Property law has been the obsession of human beings since at least the time of Cain, as far as I can tell. Moses 5:33: “And Cain gloried in that which he had done, saying: I am free; surely the flocks of my brother falleth into my hands.”

  3. I am a libertarian, and do not think that government use of my moneys for welfare is “helping the poor.” In fact, current efforts are encouraging people to leave the job force and accept government assistance, rather than work hard to achieve the American dream. Libertarians believe we should encourage one another to voluntarily assist the poor on our own. Government should only be there to maximize freedom and entrance into the free markets (economic, ideas, etc).

    Rather than libertarians, it is Liberals/Progressives who think that transfer of funds is the best way to “help the poor.”

  4. 1. Is it possible (from your point of view) for a society to make a legitimate collective decision that is binding on those who disagree with it?

    A. If not, how can there be any government at all? How could there be an entity to enforce contracts or to act as a last resort to defend property rights? How could a society of more than one person function?

    B. If so, how can you set limits on what those collective decisions might entail without arbitrary decrees based on your values (which others might certainly disagree with).

    2. The argument appears to be the only justified government (and by extension government actions) are those I happen to agree with.

  5. JSH, 1)yes, it is called the US Constitution, which is completely and utterly ignored by progressives when inconvenient.

    2)Yes, you should have big problems with progressives who have ignored as inconvenient the founding document that set the terms of justified national government.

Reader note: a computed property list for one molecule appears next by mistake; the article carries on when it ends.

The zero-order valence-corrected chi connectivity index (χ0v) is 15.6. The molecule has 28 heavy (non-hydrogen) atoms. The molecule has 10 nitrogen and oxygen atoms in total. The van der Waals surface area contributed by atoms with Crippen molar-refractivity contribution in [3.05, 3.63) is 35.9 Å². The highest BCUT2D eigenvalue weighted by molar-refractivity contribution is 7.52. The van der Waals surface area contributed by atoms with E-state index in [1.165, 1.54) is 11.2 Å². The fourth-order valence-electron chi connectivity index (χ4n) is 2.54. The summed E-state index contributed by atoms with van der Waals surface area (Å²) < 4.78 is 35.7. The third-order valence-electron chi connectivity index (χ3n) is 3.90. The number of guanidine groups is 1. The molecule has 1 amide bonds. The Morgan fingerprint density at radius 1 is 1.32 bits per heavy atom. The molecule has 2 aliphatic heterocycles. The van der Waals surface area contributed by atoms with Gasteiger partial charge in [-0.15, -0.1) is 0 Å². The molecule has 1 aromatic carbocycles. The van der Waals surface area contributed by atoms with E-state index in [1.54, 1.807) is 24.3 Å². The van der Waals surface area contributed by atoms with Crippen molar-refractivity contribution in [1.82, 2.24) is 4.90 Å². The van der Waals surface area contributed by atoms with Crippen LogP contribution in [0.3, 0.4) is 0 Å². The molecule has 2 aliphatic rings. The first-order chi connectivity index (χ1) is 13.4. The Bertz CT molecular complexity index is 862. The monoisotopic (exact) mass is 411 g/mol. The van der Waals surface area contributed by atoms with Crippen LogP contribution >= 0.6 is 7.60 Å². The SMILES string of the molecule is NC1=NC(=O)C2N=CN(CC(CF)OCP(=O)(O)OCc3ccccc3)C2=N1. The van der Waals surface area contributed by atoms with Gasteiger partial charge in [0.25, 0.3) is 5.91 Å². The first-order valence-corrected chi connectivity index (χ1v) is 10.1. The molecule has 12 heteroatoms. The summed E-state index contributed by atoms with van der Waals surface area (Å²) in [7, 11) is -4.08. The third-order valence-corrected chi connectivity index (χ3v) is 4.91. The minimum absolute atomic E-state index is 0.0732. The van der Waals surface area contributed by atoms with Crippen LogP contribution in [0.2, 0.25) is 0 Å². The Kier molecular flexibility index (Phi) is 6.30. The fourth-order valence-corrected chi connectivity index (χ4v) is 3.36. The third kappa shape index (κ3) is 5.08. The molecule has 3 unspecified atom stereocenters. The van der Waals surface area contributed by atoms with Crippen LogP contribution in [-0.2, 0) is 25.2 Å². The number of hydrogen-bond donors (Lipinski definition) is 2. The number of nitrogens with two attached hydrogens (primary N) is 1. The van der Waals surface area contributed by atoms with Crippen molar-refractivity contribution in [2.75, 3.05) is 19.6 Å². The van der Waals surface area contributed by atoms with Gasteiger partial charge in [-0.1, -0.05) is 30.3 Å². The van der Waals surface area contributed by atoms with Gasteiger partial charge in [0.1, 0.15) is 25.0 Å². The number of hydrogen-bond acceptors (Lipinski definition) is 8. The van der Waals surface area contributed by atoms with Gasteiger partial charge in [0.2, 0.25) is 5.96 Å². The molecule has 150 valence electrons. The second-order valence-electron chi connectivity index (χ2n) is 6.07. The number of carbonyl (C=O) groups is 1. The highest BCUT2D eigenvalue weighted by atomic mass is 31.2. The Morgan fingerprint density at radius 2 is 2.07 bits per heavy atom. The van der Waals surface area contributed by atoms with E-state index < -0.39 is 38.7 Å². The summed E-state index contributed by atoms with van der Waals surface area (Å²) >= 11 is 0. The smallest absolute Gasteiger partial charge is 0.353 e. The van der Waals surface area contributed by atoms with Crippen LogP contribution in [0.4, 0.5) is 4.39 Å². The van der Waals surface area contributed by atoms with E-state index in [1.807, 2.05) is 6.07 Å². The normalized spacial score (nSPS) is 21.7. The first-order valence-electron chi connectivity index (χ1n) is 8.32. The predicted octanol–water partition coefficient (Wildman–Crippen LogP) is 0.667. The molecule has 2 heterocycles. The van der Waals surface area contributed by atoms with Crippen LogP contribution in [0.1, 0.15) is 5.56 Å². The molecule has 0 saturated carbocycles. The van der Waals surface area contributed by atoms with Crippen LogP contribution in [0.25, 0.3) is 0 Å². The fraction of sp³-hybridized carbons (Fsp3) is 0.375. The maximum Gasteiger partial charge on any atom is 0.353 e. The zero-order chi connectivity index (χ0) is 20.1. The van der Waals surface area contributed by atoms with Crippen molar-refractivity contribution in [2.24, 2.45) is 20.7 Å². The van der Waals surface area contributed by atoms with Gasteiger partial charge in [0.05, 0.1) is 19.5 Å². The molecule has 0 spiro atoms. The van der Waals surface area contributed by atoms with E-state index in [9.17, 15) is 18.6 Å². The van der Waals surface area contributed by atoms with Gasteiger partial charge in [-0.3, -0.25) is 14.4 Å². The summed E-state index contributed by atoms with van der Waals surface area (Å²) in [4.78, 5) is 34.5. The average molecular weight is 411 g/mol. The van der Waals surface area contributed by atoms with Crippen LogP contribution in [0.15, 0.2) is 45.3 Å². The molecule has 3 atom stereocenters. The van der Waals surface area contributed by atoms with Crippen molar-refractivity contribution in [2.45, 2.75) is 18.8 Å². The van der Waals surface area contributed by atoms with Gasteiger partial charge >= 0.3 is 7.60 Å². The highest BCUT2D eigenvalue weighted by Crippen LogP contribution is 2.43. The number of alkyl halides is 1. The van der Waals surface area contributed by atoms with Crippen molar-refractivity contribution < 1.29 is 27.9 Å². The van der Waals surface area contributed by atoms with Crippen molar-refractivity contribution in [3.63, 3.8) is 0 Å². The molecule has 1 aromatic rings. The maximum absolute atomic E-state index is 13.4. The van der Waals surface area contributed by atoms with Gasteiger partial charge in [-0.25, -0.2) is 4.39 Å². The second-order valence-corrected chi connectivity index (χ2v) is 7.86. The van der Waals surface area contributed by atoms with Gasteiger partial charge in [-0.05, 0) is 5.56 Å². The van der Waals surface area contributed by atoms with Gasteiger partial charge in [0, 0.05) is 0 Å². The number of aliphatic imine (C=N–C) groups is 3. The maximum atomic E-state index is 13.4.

6. The terms of the Constitution (meaning what government is allowed to do) go far beyond the principles of government implied by the examples you gave from this book.

  7. Rame, what about those who may be disabled and are not physically able to work, have no family able to support them, and perhaps because of their isolation are unknown to those who are willing to voluntarily assist the poor? Are there any circumstances in which you can see valid government support for vulnerable individuals?

    For me, I guess it’s always been about where you draw the line on this question. In Europe the emphasis tends to be towards accepting that some people will abuse the system but that is preferable to having even more vulnerable people “fall through the gaps” and suffer when that isn’t necessary. One downside of that (apart from higher taxes!) is that to a certain degree it lets the individuals “off the hook” in terms of helping their neighbour.

    What is the right balance between individual accountability and trying to ensure we have a system that does its best to catch every (or as close to as possible) vulnerable person out there? Because if it’s left to individuals it is inevitable more vulnerable people will suffer.